Zimbabwe opposition leader mocks 'vote-rigging'
Zimbabwe opposition leader Nelson Chamisa is mocking what he calls the vote-rigging in the election narrowly won by President Emmerson Mnangagwa, the first vote without longtime leader Robert Mugabe on the ballot.
"Mr Mugabe was at least sophisticated," Chamisa tells journalists, to laughter. "This was pedestrian ... The numbers they presented didn't even add up."
Chamisa, who won over 44% of Monday's vote, says the deadly violence since the peaceful election is a "repeat of what we saw in the yesteryear of the regime."
He says the opposition will challenge the election results and claims that he won "significantly." He says otherwise Zimbabwe's government is not legitimate.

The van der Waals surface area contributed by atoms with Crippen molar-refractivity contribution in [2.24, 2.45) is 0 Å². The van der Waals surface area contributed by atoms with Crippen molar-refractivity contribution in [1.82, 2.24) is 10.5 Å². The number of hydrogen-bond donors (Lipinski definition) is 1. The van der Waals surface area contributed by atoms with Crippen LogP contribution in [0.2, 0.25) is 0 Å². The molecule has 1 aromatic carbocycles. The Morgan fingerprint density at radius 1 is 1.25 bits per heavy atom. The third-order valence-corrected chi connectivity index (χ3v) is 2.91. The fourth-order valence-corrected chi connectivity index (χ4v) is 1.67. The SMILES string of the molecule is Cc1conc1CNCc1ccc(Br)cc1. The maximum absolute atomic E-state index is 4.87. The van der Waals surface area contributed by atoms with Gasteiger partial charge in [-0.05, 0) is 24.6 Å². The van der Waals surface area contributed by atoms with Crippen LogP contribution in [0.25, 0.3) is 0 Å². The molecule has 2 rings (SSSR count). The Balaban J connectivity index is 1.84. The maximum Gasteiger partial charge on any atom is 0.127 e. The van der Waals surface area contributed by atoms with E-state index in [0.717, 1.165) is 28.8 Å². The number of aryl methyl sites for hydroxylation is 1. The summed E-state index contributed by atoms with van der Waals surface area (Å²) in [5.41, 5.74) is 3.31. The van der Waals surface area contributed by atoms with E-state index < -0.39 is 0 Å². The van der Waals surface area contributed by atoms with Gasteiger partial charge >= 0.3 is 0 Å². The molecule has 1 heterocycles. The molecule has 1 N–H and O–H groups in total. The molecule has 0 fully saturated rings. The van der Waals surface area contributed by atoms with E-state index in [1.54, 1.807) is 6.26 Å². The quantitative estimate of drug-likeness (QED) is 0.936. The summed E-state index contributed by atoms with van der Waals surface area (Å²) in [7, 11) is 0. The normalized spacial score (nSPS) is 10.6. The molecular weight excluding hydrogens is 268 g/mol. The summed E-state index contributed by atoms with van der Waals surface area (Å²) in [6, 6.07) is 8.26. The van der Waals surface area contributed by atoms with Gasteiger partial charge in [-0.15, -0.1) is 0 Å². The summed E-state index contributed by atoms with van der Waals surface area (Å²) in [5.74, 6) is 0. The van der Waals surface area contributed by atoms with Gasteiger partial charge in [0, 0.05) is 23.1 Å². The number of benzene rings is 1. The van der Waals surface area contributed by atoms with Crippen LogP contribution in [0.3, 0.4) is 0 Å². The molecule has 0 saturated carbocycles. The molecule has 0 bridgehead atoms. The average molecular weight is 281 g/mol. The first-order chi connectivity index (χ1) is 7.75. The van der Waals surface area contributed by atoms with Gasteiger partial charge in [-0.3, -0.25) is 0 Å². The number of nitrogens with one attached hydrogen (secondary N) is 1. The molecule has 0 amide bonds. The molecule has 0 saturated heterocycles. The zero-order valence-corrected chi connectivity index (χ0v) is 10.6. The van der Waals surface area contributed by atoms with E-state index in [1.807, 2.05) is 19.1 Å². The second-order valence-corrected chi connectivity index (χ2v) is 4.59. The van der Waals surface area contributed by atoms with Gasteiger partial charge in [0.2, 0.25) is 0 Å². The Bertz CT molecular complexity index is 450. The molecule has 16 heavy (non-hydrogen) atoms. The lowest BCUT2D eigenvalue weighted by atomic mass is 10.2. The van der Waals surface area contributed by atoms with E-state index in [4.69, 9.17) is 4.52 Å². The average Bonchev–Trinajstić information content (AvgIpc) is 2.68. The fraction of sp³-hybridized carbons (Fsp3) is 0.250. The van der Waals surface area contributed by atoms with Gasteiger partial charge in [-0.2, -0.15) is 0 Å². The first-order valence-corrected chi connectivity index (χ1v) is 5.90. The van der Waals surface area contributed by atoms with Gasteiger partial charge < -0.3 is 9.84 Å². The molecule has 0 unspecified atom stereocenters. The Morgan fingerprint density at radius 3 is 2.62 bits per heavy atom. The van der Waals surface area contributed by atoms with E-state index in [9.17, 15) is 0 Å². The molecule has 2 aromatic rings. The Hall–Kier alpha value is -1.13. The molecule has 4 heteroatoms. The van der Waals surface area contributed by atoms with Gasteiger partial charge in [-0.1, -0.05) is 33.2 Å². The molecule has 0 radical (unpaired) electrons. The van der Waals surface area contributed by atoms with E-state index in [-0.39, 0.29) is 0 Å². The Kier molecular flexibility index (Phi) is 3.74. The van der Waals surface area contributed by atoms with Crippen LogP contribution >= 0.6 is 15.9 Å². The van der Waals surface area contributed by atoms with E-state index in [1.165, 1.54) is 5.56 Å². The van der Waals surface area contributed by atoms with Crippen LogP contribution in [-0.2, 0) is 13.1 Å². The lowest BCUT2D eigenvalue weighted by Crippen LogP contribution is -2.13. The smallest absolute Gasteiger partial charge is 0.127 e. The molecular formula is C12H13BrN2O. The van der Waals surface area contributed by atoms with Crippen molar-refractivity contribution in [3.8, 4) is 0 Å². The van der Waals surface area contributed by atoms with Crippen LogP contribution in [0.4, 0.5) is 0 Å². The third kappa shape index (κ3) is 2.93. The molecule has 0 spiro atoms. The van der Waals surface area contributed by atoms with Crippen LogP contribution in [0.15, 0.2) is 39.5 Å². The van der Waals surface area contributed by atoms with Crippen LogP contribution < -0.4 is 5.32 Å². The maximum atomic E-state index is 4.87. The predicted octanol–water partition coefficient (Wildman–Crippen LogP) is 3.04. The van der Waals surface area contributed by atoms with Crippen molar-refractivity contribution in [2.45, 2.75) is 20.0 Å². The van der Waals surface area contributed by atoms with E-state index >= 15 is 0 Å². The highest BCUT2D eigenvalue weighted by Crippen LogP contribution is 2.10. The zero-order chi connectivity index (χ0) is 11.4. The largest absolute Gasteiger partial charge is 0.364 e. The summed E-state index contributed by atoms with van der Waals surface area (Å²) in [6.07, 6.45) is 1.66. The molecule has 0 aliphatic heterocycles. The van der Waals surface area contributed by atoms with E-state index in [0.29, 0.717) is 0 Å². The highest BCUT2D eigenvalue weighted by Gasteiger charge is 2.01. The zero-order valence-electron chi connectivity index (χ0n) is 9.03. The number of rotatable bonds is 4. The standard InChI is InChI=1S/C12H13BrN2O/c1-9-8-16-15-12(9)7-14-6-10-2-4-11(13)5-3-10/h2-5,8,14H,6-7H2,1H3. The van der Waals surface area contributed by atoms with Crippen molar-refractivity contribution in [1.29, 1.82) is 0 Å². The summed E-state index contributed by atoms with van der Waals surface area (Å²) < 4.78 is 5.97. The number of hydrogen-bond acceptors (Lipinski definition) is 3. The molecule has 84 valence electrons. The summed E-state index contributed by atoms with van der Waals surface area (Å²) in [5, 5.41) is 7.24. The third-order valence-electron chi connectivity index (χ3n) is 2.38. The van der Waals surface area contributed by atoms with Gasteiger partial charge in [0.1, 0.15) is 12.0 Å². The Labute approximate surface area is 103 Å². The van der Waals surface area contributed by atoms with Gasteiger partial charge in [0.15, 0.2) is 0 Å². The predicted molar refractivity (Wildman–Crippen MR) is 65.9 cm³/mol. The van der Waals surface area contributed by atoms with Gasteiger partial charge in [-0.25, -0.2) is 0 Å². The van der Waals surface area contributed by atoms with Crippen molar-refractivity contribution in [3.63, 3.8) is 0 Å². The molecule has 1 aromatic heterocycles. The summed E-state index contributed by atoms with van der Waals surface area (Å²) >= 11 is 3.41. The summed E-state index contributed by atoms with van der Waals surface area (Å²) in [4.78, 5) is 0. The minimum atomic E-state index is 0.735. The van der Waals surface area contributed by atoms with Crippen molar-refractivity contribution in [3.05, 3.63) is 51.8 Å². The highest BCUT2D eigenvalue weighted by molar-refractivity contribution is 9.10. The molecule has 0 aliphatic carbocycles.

Zimbabwe opposition leader Nelson Chamisa is declaring "a day of mourning ... for democracy" and rejecting the results of the election in which President Emmerson Mnanagwa saw a narrow victory.
Chamisa spoke shortly after riot police briefly broke up journalists waiting for his statement. Mnangagwa quickly condemned the police action.
Chamisa, who received over 44% of the vote, is alleging violence and harassment against his supporters and manipulation of the election results.
He says the opposition has evidence of vote-rigging but that the electoral commission "didn't want to listen to us."
He declares that "we won this election" and urges Mnangagwa to acknowledge that.
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